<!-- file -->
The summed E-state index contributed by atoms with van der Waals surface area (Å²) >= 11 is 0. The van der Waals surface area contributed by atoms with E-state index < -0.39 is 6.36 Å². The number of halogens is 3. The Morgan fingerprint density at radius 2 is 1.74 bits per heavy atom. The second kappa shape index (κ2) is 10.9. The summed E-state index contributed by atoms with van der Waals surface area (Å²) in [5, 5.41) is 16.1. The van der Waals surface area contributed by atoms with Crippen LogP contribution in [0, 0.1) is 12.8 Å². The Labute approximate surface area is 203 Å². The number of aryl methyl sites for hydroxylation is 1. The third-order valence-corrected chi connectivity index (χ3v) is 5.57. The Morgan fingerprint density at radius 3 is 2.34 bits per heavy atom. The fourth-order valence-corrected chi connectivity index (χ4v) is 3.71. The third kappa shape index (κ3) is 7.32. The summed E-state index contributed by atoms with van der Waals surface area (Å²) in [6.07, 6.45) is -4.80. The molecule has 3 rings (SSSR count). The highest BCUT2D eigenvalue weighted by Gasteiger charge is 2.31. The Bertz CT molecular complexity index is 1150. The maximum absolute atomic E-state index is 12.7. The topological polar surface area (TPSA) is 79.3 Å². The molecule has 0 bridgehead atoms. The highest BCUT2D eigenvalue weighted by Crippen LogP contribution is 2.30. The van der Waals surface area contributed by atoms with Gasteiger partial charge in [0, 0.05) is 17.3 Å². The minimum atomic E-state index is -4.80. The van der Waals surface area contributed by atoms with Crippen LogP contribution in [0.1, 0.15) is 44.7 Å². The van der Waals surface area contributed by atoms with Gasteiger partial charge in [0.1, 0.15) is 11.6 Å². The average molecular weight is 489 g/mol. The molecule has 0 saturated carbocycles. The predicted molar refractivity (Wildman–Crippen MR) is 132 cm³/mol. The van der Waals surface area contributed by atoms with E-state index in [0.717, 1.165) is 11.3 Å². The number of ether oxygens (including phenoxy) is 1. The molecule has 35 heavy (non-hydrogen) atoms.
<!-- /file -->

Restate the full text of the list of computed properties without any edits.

The summed E-state index contributed by atoms with van der Waals surface area (Å²) >= 11 is 0. The van der Waals surface area contributed by atoms with E-state index < -0.39 is 6.36 Å². The number of halogens is 3. The Morgan fingerprint density at radius 2 is 1.74 bits per heavy atom. The second kappa shape index (κ2) is 10.9. The summed E-state index contributed by atoms with van der Waals surface area (Å²) in [5, 5.41) is 16.1. The van der Waals surface area contributed by atoms with Crippen LogP contribution in [0, 0.1) is 12.8 Å². The Labute approximate surface area is 203 Å². The number of aryl methyl sites for hydroxylation is 1. The third-order valence-corrected chi connectivity index (χ3v) is 5.57. The Morgan fingerprint density at radius 3 is 2.34 bits per heavy atom. The fourth-order valence-corrected chi connectivity index (χ4v) is 3.71. The third kappa shape index (κ3) is 7.32. The summed E-state index contributed by atoms with van der Waals surface area (Å²) in [6.07, 6.45) is -4.80. The molecule has 3 rings (SSSR count). The highest BCUT2D eigenvalue weighted by Gasteiger charge is 2.31. The Bertz CT molecular complexity index is 1150. The maximum absolute atomic E-state index is 12.7. The topological polar surface area (TPSA) is 79.3 Å². The molecule has 0 bridgehead atoms. The highest BCUT2D eigenvalue weighted by Crippen LogP contribution is 2.30. The van der Waals surface area contributed by atoms with Gasteiger partial charge in [0, 0.05) is 17.3 Å². The minimum atomic E-state index is -4.80. The van der Waals surface area contributed by atoms with Crippen LogP contribution in [0.1, 0.15) is 44.7 Å². The van der Waals surface area contributed by atoms with Gasteiger partial charge in [0.1, 0.15) is 11.6 Å². The average molecular weight is 489 g/mol. The molecule has 0 saturated carbocycles. The predicted molar refractivity (Wildman–Crippen MR) is 132 cm³/mol. The van der Waals surface area contributed by atoms with E-state index in [0.717, 1.165) is 11.3 Å². The number of ether oxygens (including phenoxy) is 1. The molecule has 35 heavy (non-hydrogen) atoms.